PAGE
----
tion with Queen Mary Street
Traffic shall move along that
section of the said street in
one direction only, that. is,
from Cross Street towards
Queen Mary Street.
vehicles may be parked in
single lines on each side of
Queen Mary Street and Great
George Street facing the one-
way direction, provided that
there shall at all times be left
ample clear space for a siln-
gle line of traffic.
SIGNS 6. ONE-WAY traffic si g ns
(essentially a red arrow on,a
white background) will be
posted for the guidance of
motorists. .Traffic shall fol-
low the direction of the
Chief of Police
Traffic Commissioner.
G.O. 110,-Oct. 19-26




c ~---j



Eddie's Treble Chance

Sheff. Utd
West Ham
M liwall
Q of South

vs Everton
vs Arsenal
vs Burnley
vs West Brom
vs Man. Utd
vs Leyton O
vs Middlesborough
vs Newcastle
vs Huddersfield
vs Brentford
vs Pot ValI
vs Shrewsbury
vs Crewe
vs York
vs Newport
vs Kilmarnock

The Booker Group

Extracts from the
statement by the Chair-

STaking British
SGuiana alone... Total
aid ... million a
year. Yet in 19611
Britain collected ... j
8 million in duty. onj
S.-G. rnaw. - ----4-

The Rich And The Poor

Many of the emergent
countries- for instance in
Africa and the Caribbein-
face overwhelming economic
problems through no fault of
their own people. Some are
simply poor in natural re-
sources.- Il all of them,
including those that are richer,
the development of their
economies has been dictated
by, and geared towards, the
metropolitan countries who
stared them on the road to
the modern world. Nation,-
alist governments are inherit/
ing institutions and systems
of government, education
and economics, evolved in
and appropriate to Europe--
but of varying relevance to
their problems.... Refusing
independence to countries
conscious of their new na-
tionhood is politically unten,
able as well as morally inde,
sensible. But it is equally
indefensible, having imposed
our sort of world upon these
countries, not to help their
development with money
and skills and with resources
and trade in the context
of their own societies. What
is wanted is a Declaration of


S. M. A.
D. G. S.

5 4 0o I
5 4 o" I
4 I 3 o0
5 I 2 2
4 I 2 I
4 o 3 I
5 o 2 3.
4 0 2 2

s, M, A. are the only undefeated side,
and Spartans are yet to win a match.



while Empire, Thunderbirds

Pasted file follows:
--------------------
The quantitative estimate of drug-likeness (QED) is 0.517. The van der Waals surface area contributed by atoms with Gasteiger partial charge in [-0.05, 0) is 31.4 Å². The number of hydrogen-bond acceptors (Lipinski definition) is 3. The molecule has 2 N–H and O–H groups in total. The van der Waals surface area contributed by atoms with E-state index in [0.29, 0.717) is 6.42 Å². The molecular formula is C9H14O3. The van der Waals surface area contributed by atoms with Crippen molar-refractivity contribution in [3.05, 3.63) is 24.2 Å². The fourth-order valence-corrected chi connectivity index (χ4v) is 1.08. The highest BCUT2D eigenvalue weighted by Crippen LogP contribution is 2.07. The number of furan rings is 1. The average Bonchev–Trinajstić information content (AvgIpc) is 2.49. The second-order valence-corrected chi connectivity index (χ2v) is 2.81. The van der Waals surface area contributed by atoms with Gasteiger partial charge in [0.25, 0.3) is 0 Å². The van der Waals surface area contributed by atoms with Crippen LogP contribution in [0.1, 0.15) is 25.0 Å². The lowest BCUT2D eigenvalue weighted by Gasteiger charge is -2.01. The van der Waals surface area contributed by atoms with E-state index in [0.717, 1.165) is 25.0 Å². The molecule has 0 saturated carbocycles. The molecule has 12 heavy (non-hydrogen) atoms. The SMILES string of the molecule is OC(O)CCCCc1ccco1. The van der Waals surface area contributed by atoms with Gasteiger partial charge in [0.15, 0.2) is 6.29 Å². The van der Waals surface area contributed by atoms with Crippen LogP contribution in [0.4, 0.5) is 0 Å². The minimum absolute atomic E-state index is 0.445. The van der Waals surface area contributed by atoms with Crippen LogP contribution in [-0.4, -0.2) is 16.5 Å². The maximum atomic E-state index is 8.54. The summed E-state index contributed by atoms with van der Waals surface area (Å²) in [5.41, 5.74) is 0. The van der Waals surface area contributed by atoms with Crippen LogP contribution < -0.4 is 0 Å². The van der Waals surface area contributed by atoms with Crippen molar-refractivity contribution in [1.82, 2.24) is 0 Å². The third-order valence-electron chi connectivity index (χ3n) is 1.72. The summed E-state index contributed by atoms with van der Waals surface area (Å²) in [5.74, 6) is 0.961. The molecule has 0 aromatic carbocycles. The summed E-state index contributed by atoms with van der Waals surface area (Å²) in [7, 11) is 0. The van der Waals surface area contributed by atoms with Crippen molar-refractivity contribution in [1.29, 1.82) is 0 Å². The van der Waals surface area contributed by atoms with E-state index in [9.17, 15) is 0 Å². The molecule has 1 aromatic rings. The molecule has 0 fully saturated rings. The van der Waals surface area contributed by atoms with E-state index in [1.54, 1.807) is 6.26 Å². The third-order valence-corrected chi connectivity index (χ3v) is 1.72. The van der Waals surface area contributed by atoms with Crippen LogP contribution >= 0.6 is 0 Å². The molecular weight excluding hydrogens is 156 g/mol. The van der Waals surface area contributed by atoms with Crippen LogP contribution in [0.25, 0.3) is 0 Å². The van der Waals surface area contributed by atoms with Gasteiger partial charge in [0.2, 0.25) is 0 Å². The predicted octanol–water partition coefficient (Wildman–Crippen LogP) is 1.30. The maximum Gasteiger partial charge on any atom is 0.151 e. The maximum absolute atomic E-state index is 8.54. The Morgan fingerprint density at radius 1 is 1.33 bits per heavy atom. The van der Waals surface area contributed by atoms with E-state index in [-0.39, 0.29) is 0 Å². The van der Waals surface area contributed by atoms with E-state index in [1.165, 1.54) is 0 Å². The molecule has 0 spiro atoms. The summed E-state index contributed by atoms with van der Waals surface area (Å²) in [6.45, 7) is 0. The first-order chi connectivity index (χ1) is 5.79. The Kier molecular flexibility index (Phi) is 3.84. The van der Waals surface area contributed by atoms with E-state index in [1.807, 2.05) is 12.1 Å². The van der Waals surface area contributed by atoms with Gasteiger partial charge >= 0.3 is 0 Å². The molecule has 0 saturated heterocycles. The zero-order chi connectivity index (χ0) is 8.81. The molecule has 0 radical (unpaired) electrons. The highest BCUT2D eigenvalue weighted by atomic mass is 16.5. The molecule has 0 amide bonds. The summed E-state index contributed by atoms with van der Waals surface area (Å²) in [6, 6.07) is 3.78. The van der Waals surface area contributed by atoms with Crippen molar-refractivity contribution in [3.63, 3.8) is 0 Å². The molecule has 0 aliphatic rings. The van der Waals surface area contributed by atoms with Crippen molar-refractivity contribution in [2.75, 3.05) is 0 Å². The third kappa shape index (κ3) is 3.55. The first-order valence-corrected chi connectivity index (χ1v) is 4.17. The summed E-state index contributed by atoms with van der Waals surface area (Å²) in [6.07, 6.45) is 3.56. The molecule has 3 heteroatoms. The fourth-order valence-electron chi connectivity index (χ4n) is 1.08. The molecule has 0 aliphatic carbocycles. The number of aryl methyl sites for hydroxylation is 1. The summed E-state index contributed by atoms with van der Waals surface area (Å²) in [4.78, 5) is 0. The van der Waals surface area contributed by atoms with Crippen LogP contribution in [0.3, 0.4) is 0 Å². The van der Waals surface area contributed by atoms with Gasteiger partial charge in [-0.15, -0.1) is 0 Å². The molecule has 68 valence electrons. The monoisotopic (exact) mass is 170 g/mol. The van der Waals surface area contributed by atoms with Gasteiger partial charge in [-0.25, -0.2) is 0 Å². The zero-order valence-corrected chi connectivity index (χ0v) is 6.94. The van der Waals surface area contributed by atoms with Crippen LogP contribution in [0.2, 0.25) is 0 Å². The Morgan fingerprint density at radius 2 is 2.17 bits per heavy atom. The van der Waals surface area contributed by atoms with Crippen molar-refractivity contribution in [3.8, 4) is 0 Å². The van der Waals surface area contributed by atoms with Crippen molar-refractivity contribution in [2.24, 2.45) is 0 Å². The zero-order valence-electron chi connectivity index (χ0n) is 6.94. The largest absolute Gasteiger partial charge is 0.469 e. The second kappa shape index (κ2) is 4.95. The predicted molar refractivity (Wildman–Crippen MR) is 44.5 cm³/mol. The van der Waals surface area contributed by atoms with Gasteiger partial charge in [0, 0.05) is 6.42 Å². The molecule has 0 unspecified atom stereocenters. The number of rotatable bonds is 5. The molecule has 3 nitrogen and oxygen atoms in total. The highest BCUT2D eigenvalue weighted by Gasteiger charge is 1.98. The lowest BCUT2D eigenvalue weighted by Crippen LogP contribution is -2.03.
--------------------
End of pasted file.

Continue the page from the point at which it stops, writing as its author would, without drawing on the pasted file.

(Cont. on p. 12)








Schedule of Application for Certificate of Title and Notinas
thereon ard Caveats for the week ending tte 9ih day of Oct., 1963.
Nature of Request whether
Date of Request Person Presenting for Certificate of Title
Noting thereon or Caveat.
Reque-t for the issue of a first
Request dated Gerard Andrew Certificate of Title with plan
attached in respect of a portion
24th Sept., 1963 of land situate in the Town
o f Portsmo uth
Presented by his Solicitor in the Parish of St. J o i n
in the Colony of Dominica
8th Oct, 1963 Vanya Dupigny contaninig 1344 sq. ft. and
at 11.50 am sounded as tollows:-On the
North b y Hillsborough
Street On the East by Upper Lane, On the South by land of
Decimis Lewis, Or. the West by land ot Seott Street.
Registrar's Office, (Sgd) JOSEPH A. MARCANO
Roseau, 8th Oct. 1963 Registrar of Titles.
NoTE:-Any person who desires to object to the issuing of a
Certificate of Title on the above application may enter a Caveat at
the above office within six weeks from the date of the fist appear-
ance of tne above Schedule in the Oicial Gazette and in the
DOMINICA HERALD newspaper published m this Island.
Oct. 19-26


Subscribers are kindly requested to report before
12 noon on Saturday if their papers have not been
delivered. We may be sold out by that time. 1


7 '- . ., ,:? : .
The new 6,95oton BOOKER VANGUARD pictured during her launching from the Fife, Scotland, shipyard of the Burntisland Ship,
building Company Limited.
This new cargo vessel will sal for the Booker line between Liverpool, England, and Georgetown in British Guiana.

I am worried by a growing im,
pression of disengagements in Britain
towards the emergent c o u n tries;
"there are more kicks than ha'pence
in helping them". Apart from all
else, this is wretchedly shortsighted.
In 1845 Disraeli wrote in Sybil that
there were two nations in England
-the rich and the poor. The great
modern problem is th'. gap between
the rich and the poor nations. When
Disraeli was writing, and for long
after, the general attitude of the dich
was that the poor were feckless, in-
competent and irresponsible; it was
throwing good monvy after bad
to help them, and dangerous to ed-
ucate them. But the whole British
economy has been stimulated to the
benefit of all by raising everybody's
standards of living and education. I
am convinced that broad and lasting
prosperity can only flow from nar,-
rowing the gap between the rich
and poor countries. But in fact

the gap is stll widening. I wish
that even some part of the resources
of minds and money that are now
devoted to means of destroying man-
kind could be devoted in solving
this problem.
The daunting weight of their
economic problems makes it inevit,
able that many of the new regimes
will be dirigiste; there will be much
State control, planning and partici
pation in industrial enterprise.
Nevertheless, there remains plenty of
work to be done, and plenty of
room for profitable investment, by
private enterprise in underdeveloped
countries. But this requires the
directors of private investment to
understand the problems and realities
of the countries in which they- re
operating, and to adapt themselves
to their societies and economies as
they evolve, not as they would ex,
pect them to be in London and the
Home Countries. For the new

governments, it demands that, in